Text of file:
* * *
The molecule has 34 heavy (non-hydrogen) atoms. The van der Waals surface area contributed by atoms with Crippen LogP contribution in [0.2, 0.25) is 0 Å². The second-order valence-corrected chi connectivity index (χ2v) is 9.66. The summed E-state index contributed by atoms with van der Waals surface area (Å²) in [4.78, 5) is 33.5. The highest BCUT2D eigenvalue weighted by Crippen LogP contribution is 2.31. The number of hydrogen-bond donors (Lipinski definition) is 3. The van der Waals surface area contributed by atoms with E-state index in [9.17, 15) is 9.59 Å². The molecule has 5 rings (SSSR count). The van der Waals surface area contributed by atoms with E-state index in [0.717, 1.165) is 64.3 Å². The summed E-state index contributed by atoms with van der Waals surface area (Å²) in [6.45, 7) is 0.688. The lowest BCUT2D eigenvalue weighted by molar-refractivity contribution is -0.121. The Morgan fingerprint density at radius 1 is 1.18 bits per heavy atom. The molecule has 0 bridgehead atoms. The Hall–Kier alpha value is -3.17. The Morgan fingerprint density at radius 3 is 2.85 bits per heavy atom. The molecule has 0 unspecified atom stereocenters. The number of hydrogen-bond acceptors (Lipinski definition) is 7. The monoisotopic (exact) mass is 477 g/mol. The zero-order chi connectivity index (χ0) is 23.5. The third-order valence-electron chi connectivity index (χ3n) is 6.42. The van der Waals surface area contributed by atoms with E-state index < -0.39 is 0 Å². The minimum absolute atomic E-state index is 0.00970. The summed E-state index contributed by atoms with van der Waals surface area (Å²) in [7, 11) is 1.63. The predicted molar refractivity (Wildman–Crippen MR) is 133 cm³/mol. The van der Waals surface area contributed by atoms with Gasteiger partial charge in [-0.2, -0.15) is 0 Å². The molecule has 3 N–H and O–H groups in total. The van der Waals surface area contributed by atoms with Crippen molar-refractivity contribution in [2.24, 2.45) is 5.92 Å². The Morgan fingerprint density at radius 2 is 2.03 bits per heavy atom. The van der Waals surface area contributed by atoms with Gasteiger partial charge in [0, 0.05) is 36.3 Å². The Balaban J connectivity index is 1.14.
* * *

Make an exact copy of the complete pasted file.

The molecule has 34 heavy (non-hydrogen) atoms. The van der Waals surface area contributed by atoms with Crippen LogP contribution in [0.2, 0.25) is 0 Å². The second-order valence-corrected chi connectivity index (χ2v) is 9.66. The summed E-state index contributed by atoms with van der Waals surface area (Å²) in [4.78, 5) is 33.5. The highest BCUT2D eigenvalue weighted by Crippen LogP contribution is 2.31. The number of hydrogen-bond donors (Lipinski definition) is 3. The van der Waals surface area contributed by atoms with E-state index in [9.17, 15) is 9.59 Å². The molecule has 5 rings (SSSR count). The van der Waals surface area contributed by atoms with E-state index in [0.717, 1.165) is 64.3 Å². The summed E-state index contributed by atoms with van der Waals surface area (Å²) in [6.45, 7) is 0.688. The lowest BCUT2D eigenvalue weighted by molar-refractivity contribution is -0.121. The Morgan fingerprint density at radius 1 is 1.18 bits per heavy atom. The molecule has 0 bridgehead atoms. The Hall–Kier alpha value is -3.17. The Morgan fingerprint density at radius 3 is 2.85 bits per heavy atom. The molecule has 0 unspecified atom stereocenters. The number of hydrogen-bond acceptors (Lipinski definition) is 7. The monoisotopic (exact) mass is 477 g/mol. The zero-order chi connectivity index (χ0) is 23.5. The third-order valence-electron chi connectivity index (χ3n) is 6.42. The van der Waals surface area contributed by atoms with E-state index < -0.39 is 0 Å². The minimum absolute atomic E-state index is 0.00970. The summed E-state index contributed by atoms with van der Waals surface area (Å²) in [7, 11) is 1.63. The predicted molar refractivity (Wildman–Crippen MR) is 133 cm³/mol. The van der Waals surface area contributed by atoms with Gasteiger partial charge in [-0.2, -0.15) is 0 Å². The molecule has 3 N–H and O–H groups in total. The van der Waals surface area contributed by atoms with Crippen molar-refractivity contribution in [2.24, 2.45) is 5.92 Å². The Morgan fingerprint density at radius 2 is 2.03 bits per heavy atom. The van der Waals surface area contributed by atoms with Gasteiger partial charge in [0, 0.05) is 36.3 Å². The Balaban J connectivity index is 1.14.